Airmail to Papua New Guinea, 1933, 1934 and 1938

The first acceptance of mail from New Zealand to be flown in Papua New Guinea was in March 1933.

The fourth official trans-Tasman airmail flight of 1934 was made by Charles Ulm and G.U. Allan in the Faith in Australia on 2 July. Again it was from Ninety Mile Beach, Kaitaia to Sydney. After flying to Australia they made a flight to Papua new Guinea.

Carpenter Airlines began a regular air mail service between Sydney and Papua New Guinea in May 1938.

1933 Acceptance from New Zealand for Wau

New Guinea

In March 1932, Guinea Airways started an airmail service between Port Moresby in Papua and Salamaua. In October 1932 the service was extended from Salamua to Wau in New Guinea. In January 1933, mail was accepted for this service from Australia.

From 2 March, mail was accepted for the service from New Zealand, but as no agreement had been made with the Papuan Government, the airmail surcharge of 2d had to be paid in Australian stamps.

The mail went from Wellington to Sydney where it was postmarked on 7 March and then by sea to Port Moresby. Mail could be routed Port Moresby - Wau or Port Moresby - Salamaua. This cover is one of 41 addressed to Wau. The mail was not backstamped there, but the mail for Salamaua was backstamped on 24 March.

1934 Flight, New Zealand - Australia and Australia - New Guinea

New Guinea

An interesting point about this flight was that it connected with the first airmail from Australia to Papua New Guinea also made by Ulm and Allan in the Faith in Australia. 10,145 letters were carried from New Zealand to Sydney, of which 4,167 were subsequently carried on the flight to New Guinea on July 24.

The example cover was flown from New Zealand to Sydney, from Sydney to Lae, New Guinea and then back to Sydney before being returned to New Zealand by sea.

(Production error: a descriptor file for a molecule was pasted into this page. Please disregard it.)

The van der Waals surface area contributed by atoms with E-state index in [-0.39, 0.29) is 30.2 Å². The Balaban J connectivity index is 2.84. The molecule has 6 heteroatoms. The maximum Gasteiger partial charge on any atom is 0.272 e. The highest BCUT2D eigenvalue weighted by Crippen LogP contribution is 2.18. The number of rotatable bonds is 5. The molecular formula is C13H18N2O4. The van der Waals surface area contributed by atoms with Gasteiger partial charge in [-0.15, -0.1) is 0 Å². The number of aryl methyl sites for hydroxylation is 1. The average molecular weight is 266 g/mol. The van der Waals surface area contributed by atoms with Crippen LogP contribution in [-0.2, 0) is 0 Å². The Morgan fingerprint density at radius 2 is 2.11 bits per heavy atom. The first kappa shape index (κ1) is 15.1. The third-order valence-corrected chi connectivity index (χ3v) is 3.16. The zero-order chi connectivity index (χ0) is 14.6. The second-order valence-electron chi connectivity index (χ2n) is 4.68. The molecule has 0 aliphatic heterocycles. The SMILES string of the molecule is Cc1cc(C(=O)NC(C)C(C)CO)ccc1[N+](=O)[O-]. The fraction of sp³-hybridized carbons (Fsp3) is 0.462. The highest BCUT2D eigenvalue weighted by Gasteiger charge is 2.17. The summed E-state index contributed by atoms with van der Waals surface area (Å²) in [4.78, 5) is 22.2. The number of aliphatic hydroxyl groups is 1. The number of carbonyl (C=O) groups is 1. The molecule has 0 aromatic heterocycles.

The cover was posted in Kawa Kawa on 23 June. The trans-Tasman flight from Kaitaia was originally scheduled for June which is why the New Zealand cachet shows Jun.1934. However, the flight was delayed until 2 July as shown by the Kaitaia postmark and the Sydney backstamp.

The postage rate to New Guinea including the airmail fee was 1/1 while the return surface postage rate was 2d. This cover should therefore have been returned from New Guinea by surface while the backstamps indicate that it was flown back to Sydney.

On to New Guinea


The flight from Australia to New Guinea was delayed. It eventually left Melbourne on 24 July for Sydney where the mail from New Zealand was picked up. A cachet showing Australia Papua New Guinea First Official Air Mail was applied at Sydney. It is on the front of the cover.


The route was then Brisbane, Rockhampton, Townsville, Cairns with arrival in Port Moresby in Papua on 26 July. Lae in New Guinea was reached on 27 July and this is shown in the Lae backstamp.